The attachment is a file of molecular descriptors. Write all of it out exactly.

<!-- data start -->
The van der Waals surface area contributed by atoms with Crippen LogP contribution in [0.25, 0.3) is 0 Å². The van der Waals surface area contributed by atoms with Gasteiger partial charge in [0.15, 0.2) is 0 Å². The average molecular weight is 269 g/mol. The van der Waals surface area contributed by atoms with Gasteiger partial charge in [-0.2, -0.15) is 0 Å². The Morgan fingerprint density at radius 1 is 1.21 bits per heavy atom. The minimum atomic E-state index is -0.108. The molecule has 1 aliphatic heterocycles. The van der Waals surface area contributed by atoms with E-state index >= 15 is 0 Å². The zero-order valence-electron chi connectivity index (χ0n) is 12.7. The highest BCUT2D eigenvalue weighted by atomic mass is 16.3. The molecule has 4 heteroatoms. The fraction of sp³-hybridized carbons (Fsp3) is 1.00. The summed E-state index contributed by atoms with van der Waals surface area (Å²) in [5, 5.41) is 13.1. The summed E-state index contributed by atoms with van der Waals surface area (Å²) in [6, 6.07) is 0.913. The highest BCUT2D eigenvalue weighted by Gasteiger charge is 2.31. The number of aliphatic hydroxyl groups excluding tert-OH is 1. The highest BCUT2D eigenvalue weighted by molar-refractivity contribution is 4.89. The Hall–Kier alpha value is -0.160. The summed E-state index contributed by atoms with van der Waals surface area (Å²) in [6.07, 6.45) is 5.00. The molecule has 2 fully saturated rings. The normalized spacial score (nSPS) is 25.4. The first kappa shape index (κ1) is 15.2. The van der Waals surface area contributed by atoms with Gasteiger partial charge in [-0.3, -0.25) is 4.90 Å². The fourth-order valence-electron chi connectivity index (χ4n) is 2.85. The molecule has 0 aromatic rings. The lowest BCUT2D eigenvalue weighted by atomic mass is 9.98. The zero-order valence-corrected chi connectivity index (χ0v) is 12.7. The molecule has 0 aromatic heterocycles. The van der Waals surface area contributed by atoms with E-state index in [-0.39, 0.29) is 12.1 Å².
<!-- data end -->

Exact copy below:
The van der Waals surface area contributed by atoms with Crippen LogP contribution in [0.25, 0.3) is 0 Å². The van der Waals surface area contributed by atoms with Gasteiger partial charge in [0.15, 0.2) is 0 Å². The average molecular weight is 269 g/mol. The van der Waals surface area contributed by atoms with Gasteiger partial charge in [-0.2, -0.15) is 0 Å². The Morgan fingerprint density at radius 1 is 1.21 bits per heavy atom. The minimum atomic E-state index is -0.108. The molecule has 1 aliphatic heterocycles. The van der Waals surface area contributed by atoms with E-state index >= 15 is 0 Å². The zero-order valence-electron chi connectivity index (χ0n) is 12.7. The highest BCUT2D eigenvalue weighted by atomic mass is 16.3. The molecule has 4 heteroatoms. The fraction of sp³-hybridized carbons (Fsp3) is 1.00. The summed E-state index contributed by atoms with van der Waals surface area (Å²) in [5, 5.41) is 13.1. The summed E-state index contributed by atoms with van der Waals surface area (Å²) in [6, 6.07) is 0.913. The highest BCUT2D eigenvalue weighted by Gasteiger charge is 2.31. The number of aliphatic hydroxyl groups excluding tert-OH is 1. The highest BCUT2D eigenvalue weighted by molar-refractivity contribution is 4.89. The Hall–Kier alpha value is -0.160. The summed E-state index contributed by atoms with van der Waals surface area (Å²) in [6.07, 6.45) is 5.00. The molecule has 2 fully saturated rings. The normalized spacial score (nSPS) is 25.4. The first kappa shape index (κ1) is 15.2. The van der Waals surface area contributed by atoms with Gasteiger partial charge in [-0.3, -0.25) is 4.90 Å². The fourth-order valence-electron chi connectivity index (χ4n) is 2.85. The molecule has 0 aromatic rings. The lowest BCUT2D eigenvalue weighted by atomic mass is 9.98. The zero-order valence-corrected chi connectivity index (χ0v) is 12.7. The molecule has 0 aromatic heterocycles. The van der Waals surface area contributed by atoms with E-state index in [-0.39, 0.29) is 12.1 Å².